$1.6 Million in Grants to Organizations Dedicated to Uncovering Untold Stories and Preserving Black History

ADW News Desk July 8, 2019 Morris Brown College’s Fountain Hall is among the 22 recipients of $1.6 million in grant funds from the National Trust for Historic Preservation through its African American Cultural Heritage Action Fund (Action Fund). The award was announced at Essence Festival in New Orleans last

Continue reading

How 2018 Became the ‘Year of the Black Progressive’

By THEODORE R. JOHNSON October 19, 2018 It’s too soon to award the moniker, but 2018 may well be remembered as the political “Year of the Black Progressive,” much as 1992 was the “Year of the Woman.” Black women are taking office as mayors in major cities such as San

Continue reading

New Jersey Apps Developer Hugh Smith Focuses Learning Tools on Black History

Lauren Victoria Burke Hugh Smith, the owner of Quikthinking Software, has released new apps featuring quotes and oral histories from important Black figures. Quikthinking‘s Black History Quotes Express app offers several thousand inspiring, motivational and reflective author quotes. A second app by the New Jersey-based company is an audio narrative

Continue reading

Andrew Jackson’s Hermitage Plantation Housed Dozens of Slaves

Slave Sites Today, there are three slave cabins still standing at The Hermitage, Alfred’s Cabin in the backyard of the mansion and the First Hermitage farmhouse and kitchen. Historical documents reveal little about slave houses at The Hermitage. However, Hermitage archaeologists have located thirteen slave dwellings in three different areas of the

Continue reading

At South-View Cemetery, Winifred Watts Hemphill is Keeper of Black Atlanta’s Departed History

By  Adina Solomon August 9, 2018   While Winifred Watts Hemphill was growing up in Durham, North Carolina, dinner discussions often revolved around funerals. Her grandmother, who lived with her family, had the Atlanta Constitution delivered to Durham. After all, she needed to check on business at South-View Cemetery, one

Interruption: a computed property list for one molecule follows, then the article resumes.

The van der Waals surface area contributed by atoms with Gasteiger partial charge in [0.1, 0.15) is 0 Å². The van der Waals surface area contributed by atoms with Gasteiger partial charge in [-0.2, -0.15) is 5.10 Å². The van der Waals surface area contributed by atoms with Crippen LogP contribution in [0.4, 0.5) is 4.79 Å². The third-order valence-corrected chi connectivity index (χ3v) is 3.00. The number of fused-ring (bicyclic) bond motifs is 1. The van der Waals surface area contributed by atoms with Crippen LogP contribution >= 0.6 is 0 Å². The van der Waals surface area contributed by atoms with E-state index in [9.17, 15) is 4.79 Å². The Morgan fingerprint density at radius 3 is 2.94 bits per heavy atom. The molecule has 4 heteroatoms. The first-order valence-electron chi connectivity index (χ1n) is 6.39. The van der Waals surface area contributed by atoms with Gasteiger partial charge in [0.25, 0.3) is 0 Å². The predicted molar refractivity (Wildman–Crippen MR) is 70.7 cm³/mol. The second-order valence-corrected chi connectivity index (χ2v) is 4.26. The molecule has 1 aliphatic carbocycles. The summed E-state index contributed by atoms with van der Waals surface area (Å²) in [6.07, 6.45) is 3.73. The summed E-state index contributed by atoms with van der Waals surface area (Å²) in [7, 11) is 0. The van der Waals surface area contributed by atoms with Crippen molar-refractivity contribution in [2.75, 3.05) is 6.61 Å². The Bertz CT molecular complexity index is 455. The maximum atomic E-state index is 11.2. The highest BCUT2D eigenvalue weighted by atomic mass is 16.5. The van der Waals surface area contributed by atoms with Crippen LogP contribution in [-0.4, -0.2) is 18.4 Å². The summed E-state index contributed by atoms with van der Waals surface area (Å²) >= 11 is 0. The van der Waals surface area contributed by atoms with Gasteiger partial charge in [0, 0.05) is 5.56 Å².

Continue reading

Lynching Memorial And Museum Opens To Public In Montgomery

By BETH J. HARPAZ, AP Travel Editor MONTGOMERY, Ala. (AP) — The public is getting its first look at a lynching memorial and museum in Montgomery, Alabama. The National Memorial for Peace and Justice, opening Thursday, is dedicated to 4,400 individuals who lost their lives in lynchings and other racial killings

Continue reading

Honoring Our Ancestral Obligations

This new book by award-winning educator, author and internationally-acclaimed speaker, Chike Akua, is transforming the lives of high school and college students along with adults who were denied this information in their schooling. Dr. John Henrik Clarke, one of our most highly respected and highly regarded scholars, remarked that great

Continue reading

Celebrate Juneteenth

Juneteenth, also known as Juneteenth Independence Day, Freedom Day, or Emancipation Day, is a holiday in the United States that commemorates the announcement of the abolition of slavery in the U.S. state of Texas in June 1865, and more generally the emancipation of African-American slaves throughout the Confederate South. June

Continue reading